The elite fantasy of a silent libertarian majority appreciative of success and yearning for the right David Brooksian candidate is a total delusion, as swing voters are just as populist as Democrats. Plus, white folks don't like Obamacare and middle income folks do like Mitt Romney. Here's our guide to today's polls and which ones matter.
Findings: Swing voters are not libertarians. They tend to fall between Obama voters and Romney voters on most issues, but lean strongly one way or the other on some. Swing voters think more like Democrats when it comes to the wealthy and Wall Street (only 22 percent say "I admire rich people," only 54 percent say Wall Street makes an important contribution to the economy). They think more like Republicans when it comes to immigration (77 percent think there should be more restrictions on people who come to America). Sure, there are some bright spots for libertarians: swing voters don't think school boards should be able to fire gay teachers, don't want warrantless searches of possible terrorist sympathizers, and don't think the government should help more needy if it means growing the debt. But for the most part, these findings align with earlier research that shows despite a libertarian-leaning elite, the average voter is a little authoritarian.
Pollster: Pew Research Center
Methodology: Survey of 3,008 Americans from April 4 to April 15. Among them were 603 cell phone-only users.
Why it matters: First, this is more evidence that the Democrats defending Mitt Romney's career at Bain Capital are doing it for the donors, not the voters. Pew finds the idea that the "rich just get richer while the poor get poorer" is held by a large majority of people -- including 70 percent of those making $75,000 a year or more. Slightly more, 73 percent, of independents agree. This has remained relatively stable since 1987. Second, some elites have responded to increasing political polarization -- a trend Pew finds is continuing -- by proposing third way groups to promote socially liberal and economically conservative ideas. There was Americans Elect, which announced in May it wouldn't be able to nominate a third party candidate after all. There's icPurple, the Super PAC of Ted Waitt, founder of Gateway computers. Waitt told Mother Jones' Tim Murphy that he's socially liberal and fiscally conservative, and he's betting there's a silent plurality of likeminded people who think the same way and will find much to like in his "Declaration of Independents." But real independents won't. Writing for The New Republic, Jonathan Chait noted an extensive 2005 Pew survey analyzing nine types of voters. Only 10 percent were a group called "Enterprisers," who showed an actual principled commitment to smaller government. The rest might say they want less government, but 90 percent support supported adding the Medicare prescription drug benefit.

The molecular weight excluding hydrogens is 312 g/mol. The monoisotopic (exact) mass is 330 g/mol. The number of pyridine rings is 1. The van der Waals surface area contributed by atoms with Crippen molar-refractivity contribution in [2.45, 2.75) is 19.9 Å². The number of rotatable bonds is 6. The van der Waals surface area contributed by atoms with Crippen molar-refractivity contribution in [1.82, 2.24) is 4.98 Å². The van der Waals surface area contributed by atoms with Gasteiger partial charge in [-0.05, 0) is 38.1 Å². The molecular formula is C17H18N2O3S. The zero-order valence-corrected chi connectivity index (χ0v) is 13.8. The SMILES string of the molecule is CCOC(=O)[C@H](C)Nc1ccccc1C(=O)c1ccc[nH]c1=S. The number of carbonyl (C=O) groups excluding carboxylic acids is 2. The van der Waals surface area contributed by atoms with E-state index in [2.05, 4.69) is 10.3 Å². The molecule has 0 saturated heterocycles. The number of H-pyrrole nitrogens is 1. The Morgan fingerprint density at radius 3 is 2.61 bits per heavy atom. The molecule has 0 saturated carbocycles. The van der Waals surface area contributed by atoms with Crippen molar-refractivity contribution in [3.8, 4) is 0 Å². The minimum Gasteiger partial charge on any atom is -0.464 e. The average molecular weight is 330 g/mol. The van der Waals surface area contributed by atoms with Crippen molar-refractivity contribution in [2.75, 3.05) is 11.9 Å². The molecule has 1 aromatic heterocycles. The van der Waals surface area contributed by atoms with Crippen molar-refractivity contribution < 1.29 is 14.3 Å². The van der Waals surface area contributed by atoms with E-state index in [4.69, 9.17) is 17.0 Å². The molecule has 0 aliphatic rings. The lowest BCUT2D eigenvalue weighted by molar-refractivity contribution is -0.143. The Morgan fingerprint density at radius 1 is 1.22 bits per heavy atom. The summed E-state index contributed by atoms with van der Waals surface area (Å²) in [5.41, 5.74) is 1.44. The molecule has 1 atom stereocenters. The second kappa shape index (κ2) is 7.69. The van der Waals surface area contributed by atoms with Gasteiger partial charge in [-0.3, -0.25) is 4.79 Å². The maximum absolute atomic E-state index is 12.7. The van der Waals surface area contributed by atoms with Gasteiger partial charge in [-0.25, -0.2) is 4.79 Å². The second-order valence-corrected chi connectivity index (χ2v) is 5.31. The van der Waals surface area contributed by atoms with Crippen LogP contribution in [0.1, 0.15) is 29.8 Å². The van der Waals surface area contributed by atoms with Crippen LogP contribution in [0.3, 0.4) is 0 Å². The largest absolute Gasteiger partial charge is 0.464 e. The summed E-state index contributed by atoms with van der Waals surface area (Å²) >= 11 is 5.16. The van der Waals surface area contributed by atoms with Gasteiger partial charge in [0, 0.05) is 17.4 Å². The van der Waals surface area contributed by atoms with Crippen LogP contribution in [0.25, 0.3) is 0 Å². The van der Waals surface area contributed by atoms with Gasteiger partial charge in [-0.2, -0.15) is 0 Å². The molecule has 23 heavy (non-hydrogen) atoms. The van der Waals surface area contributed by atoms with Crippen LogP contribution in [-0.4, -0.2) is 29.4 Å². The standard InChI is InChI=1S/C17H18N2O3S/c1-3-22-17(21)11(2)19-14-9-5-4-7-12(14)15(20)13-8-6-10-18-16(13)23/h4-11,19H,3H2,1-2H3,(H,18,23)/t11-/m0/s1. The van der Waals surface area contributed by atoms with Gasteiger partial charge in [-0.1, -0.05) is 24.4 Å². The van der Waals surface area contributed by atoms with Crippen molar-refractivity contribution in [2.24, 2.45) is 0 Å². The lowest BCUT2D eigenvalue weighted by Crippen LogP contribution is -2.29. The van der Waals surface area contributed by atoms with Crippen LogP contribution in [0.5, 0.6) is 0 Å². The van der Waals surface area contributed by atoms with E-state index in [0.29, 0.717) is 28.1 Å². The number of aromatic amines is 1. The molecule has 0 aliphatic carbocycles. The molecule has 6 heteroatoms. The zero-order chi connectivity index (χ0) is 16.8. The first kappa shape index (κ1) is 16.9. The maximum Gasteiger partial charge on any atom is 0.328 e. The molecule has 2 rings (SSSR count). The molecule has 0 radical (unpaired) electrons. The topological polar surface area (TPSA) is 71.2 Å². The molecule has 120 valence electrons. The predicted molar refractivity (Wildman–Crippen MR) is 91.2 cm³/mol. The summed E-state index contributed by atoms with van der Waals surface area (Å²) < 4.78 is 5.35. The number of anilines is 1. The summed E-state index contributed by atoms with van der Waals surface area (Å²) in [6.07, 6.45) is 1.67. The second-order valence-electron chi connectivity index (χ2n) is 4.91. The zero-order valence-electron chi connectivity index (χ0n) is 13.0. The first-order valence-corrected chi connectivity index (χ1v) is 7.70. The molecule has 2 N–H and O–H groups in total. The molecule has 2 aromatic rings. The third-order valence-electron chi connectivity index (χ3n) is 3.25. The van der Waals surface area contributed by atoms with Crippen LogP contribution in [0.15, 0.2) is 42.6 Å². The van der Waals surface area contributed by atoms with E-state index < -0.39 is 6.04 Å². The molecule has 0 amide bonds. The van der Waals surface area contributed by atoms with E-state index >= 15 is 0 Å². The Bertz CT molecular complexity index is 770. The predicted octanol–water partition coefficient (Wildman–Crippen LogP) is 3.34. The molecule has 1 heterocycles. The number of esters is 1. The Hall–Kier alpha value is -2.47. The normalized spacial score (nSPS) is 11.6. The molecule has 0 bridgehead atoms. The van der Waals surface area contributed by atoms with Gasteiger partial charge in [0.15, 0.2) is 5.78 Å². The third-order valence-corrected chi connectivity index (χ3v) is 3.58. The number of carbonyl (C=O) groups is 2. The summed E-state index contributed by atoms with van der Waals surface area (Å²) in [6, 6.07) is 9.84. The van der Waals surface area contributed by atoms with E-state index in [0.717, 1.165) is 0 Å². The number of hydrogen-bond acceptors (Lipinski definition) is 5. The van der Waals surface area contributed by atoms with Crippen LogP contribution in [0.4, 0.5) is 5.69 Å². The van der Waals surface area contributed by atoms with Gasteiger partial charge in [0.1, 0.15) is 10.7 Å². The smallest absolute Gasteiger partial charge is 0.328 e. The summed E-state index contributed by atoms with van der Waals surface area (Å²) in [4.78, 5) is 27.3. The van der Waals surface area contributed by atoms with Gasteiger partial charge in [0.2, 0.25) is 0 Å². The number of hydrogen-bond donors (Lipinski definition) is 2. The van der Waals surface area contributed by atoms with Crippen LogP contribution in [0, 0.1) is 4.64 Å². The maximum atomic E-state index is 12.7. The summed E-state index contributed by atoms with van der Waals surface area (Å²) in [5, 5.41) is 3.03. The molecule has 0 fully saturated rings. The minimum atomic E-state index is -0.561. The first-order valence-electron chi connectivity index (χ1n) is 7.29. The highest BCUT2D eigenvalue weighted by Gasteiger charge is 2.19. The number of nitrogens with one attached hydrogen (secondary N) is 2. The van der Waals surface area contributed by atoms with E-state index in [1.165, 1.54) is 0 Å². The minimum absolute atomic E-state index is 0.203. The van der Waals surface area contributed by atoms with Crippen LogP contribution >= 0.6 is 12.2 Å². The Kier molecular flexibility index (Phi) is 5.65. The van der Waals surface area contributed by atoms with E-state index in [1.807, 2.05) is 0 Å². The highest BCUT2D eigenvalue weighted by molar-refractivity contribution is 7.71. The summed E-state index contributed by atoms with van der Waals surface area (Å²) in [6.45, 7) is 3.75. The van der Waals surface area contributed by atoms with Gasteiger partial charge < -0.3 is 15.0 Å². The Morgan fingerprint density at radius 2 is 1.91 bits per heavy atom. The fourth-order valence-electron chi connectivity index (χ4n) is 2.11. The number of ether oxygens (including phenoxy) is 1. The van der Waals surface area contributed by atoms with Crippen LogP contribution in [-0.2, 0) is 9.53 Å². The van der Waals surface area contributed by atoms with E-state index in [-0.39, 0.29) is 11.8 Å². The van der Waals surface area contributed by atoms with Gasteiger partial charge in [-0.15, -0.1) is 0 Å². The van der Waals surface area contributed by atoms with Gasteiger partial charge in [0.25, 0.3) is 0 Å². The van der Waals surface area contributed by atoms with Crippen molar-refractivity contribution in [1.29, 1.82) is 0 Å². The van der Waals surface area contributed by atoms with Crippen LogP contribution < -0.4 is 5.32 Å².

Caveat: Saying libertarian things gets you nice stories in the press.
Findings: Mitt Romney beats President Obama among people making between $36,000 a year and $89,000 a year. Obama wins those making less by 15 percentage points. But among whites making less than $36,000 a year, Romney is winning by 10 percentage points. Obama wins women in all income categories.
Methodology: Tracking poll of 9,015 registered voters from May 14 to June 3. The margin of error is +/- 1 percentage point.
Why it matters: Obama is pitching himself as a champion of the middle class, but a majority are not convinced. A separate survey finds that 58 percent of adults think the next generation will have fewer opportunities than their parents did.
Caveat: The pollster notes that poorer voters vote less -- 69 percent of lower-income voters say they'll "definitely" vote in November, while 83 percent of middle-income voters say they will.
Findings: 18 percent of whites think Obamacare will make them better off, while 38 percent think it will make them worse off. Among all Americans, 23 percent think the law will help them, 37 percent think it won't make a difference, and 31 percent think it will make them worse off.
Pollster: Kaiser Family Foundation
Methodology: Survey of 1,218 adults from May 8 to May 14, including 294 who only use cell phones.
Why it matters: National Journal's Ronald Brownstein notes two ironies in the poll: "One irony is that non-college whites are uninsured at much higher rates than those with degrees; for that reason, the law would personally benefit far more of them than the college-educated whites who are somewhat more open to it." The other is that Democrats thought the law would get white folks to stop thinking the party only wants to give benefits to the poor at their expense.
Caveat: More want the law to stay the same or be expanded than want it to be eliminated. Kaiser finds 27 percent want it to go further, 20 percent want it kept as it is, 18 percent want it replaced with a Republican alternative, and 21 percent want it repealed an not replaced.
This article is from the archive of our partner The Wire.
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